ILLINOIS ACADEME: Your nemesis from those SUNY days, trustee Candace
De Russy, has just announced that she plans to push adoption of
the Academic Bill of Rights in New York. David Horowitz has referred
to the AAUP as a Stalinist organization because of its opposition
to his Academic Bill of Rights. Do you think his plans to pass this
as legislation in Congress and 20 states will succeed, and what
can AAUP members do to stop it?
BOWEN: David Horowitz is a wolf in sheep’s clothing. He has
shamelessly plagiarized from the AAUP’s statements on academic
freedom, but added a totalitarian codicil that would make government,
or university administrators, regulators of speech in the classroom.
Here is a conservative who wants a Big Brother government to impose
ideological balance, using regulation rather than the marketplace
of ideas to guarantee that conservative ideas have a greater presence
in the academy. De Russy is Horowitz’s feminine doppelganger
who believes she is on a holy mission to remake the academy in the
image of Lynn Cheney. Who, indeed, in this drama is the “Stalinist”?
The AAUP must expose them for their Stalinist agenda.
ILLINOIS ACADEME: The AAUP has been going through a long, gradual
decline in membership. What can the AAUP do (both nationally and
at campus chapters) to reverse this slide and bring more professors
into the organization?
BOWEN: Otherwise put, how can we end academic feudalism? Academics
are too divided by their narrow disciplines to show their concern
for the wider profession. Right now about 45,000 professors in the
AAUP are subsidizing a million academics whose freedom to profess
is being constantly challenged by the Horowitz’s and de Russy’s.
Two out of three faculty who phone us for help are non-members.
As the AAUP assumes a higher profile in coming to the aid of faculty’s
academic freedom, more will join.
ILLINOIS ACADEME: An increasing amount of the teaching at many universities
is being done by graduate assistants and non-tenure-track faculty.
What is the AAUP doing to reach the growing ranks of these kinds
of college teachers who have not traditionally been involved in
BOWEN: The national council recently voted to give graduate students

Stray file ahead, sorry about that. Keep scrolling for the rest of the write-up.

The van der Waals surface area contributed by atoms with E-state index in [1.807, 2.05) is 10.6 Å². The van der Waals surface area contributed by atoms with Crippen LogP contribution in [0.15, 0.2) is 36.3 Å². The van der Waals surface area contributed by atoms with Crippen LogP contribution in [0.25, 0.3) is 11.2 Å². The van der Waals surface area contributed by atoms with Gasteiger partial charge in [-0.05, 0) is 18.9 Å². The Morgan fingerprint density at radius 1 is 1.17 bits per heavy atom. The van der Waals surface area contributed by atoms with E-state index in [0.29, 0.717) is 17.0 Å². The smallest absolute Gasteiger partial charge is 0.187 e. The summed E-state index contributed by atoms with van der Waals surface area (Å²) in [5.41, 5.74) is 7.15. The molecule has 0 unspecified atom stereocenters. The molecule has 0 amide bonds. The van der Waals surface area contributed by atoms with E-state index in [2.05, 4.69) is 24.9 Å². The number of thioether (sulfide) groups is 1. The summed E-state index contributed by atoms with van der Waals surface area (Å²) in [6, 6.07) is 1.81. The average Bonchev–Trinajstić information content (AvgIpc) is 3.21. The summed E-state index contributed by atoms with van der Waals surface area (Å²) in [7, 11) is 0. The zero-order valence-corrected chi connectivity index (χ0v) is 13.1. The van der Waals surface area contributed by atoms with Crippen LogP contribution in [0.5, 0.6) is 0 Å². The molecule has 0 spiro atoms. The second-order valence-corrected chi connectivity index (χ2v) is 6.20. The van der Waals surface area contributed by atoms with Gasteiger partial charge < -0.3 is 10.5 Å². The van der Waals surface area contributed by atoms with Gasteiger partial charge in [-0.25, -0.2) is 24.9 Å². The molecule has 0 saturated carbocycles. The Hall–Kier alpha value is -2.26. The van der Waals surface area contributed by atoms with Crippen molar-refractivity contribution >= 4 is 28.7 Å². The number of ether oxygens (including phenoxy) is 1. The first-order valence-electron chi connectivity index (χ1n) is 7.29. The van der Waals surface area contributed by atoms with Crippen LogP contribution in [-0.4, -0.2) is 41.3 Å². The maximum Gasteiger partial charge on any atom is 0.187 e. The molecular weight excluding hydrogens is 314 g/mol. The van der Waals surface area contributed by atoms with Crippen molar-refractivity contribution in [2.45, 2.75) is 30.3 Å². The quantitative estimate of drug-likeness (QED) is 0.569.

full voting rights in the AAUP; and we constantly monitor the growth
of contingent faculty and publicize the exploitative working conditions
they suffer. At the national level we will have to advocate more
forcefully for fully funding higher education, which means increasing
the number of tenure lines and converting contingent faculty positions
into full-time continuing positions.
ILLINOIS ACADEME: The biggest academic freedom controversy of our
time seems to be University of Colorado professor Ward Churchill.
I’ve encountered many people who seem to think that if academic
freedom protects him, maybe it’s not a good idea. Since no
other professor seems to have written anything quite so offensive
as Churchill s reference to “little Eichmanns,” what
would be the harm of investigating and firing just this one professor?
BOWEN: The slope is very slippery. “Little Eichmanns”
is indeed offensive to most people’s moral sensibilities and
Churchill must have been suffering a moral lapse when he wrote those
words; or, more seriously, he betrayed his ignorance of history.
But the statement itself should not result in an investigation or
a termination. Academic freedom also protects his other writings,
one of which is a thoughtful attack on “holocaust-deniers.”
Maurice Isserman’s recent essay in the Chronicle of Higher
Education asks whether Malcolm X—who uttered words as offensive
and advocated violence, something Churchill has not done—would
be allowed to speak at Hamilton College today. I encourage readers
to look at this essay.